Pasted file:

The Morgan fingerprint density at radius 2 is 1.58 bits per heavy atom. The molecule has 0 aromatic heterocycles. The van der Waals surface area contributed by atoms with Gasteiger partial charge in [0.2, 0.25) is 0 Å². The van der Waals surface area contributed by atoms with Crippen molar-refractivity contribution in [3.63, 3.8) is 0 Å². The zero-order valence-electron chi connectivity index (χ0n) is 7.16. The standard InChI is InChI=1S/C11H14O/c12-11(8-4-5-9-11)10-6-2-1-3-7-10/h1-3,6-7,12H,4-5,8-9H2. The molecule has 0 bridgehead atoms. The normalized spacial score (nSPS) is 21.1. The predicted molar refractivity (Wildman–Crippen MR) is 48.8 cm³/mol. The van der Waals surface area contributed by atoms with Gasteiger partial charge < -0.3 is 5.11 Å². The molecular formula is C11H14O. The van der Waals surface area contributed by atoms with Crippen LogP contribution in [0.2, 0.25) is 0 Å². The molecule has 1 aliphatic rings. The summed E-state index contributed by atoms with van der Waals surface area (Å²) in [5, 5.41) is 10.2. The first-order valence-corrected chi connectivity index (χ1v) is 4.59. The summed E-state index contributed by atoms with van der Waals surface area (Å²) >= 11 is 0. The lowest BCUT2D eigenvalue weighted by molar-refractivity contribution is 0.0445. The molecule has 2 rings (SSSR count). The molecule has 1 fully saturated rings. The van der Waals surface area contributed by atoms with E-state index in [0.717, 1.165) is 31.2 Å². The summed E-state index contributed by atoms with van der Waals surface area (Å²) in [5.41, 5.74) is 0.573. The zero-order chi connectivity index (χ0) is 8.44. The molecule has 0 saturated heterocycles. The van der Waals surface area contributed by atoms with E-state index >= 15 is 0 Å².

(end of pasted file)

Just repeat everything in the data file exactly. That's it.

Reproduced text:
The Morgan fingerprint density at radius 2 is 1.58 bits per heavy atom. The molecule has 0 aromatic heterocycles. The van der Waals surface area contributed by atoms with Gasteiger partial charge in [0.2, 0.25) is 0 Å². The van der Waals surface area contributed by atoms with Crippen molar-refractivity contribution in [3.63, 3.8) is 0 Å². The zero-order valence-electron chi connectivity index (χ0n) is 7.16. The standard InChI is InChI=1S/C11H14O/c12-11(8-4-5-9-11)10-6-2-1-3-7-10/h1-3,6-7,12H,4-5,8-9H2. The molecule has 0 bridgehead atoms. The normalized spacial score (nSPS) is 21.1. The predicted molar refractivity (Wildman–Crippen MR) is 48.8 cm³/mol. The van der Waals surface area contributed by atoms with Gasteiger partial charge < -0.3 is 5.11 Å². The molecular formula is C11H14O. The van der Waals surface area contributed by atoms with Crippen LogP contribution in [0.2, 0.25) is 0 Å². The molecule has 1 aliphatic rings. The summed E-state index contributed by atoms with van der Waals surface area (Å²) in [5, 5.41) is 10.2. The first-order valence-corrected chi connectivity index (χ1v) is 4.59. The summed E-state index contributed by atoms with van der Waals surface area (Å²) >= 11 is 0. The lowest BCUT2D eigenvalue weighted by molar-refractivity contribution is 0.0445. The molecule has 2 rings (SSSR count). The molecule has 1 fully saturated rings. The van der Waals surface area contributed by atoms with E-state index in [0.717, 1.165) is 31.2 Å². The summed E-state index contributed by atoms with van der Waals surface area (Å²) in [5.41, 5.74) is 0.573. The zero-order chi connectivity index (χ0) is 8.44. The molecule has 0 saturated heterocycles. The van der Waals surface area contributed by atoms with E-state index >= 15 is 0 Å².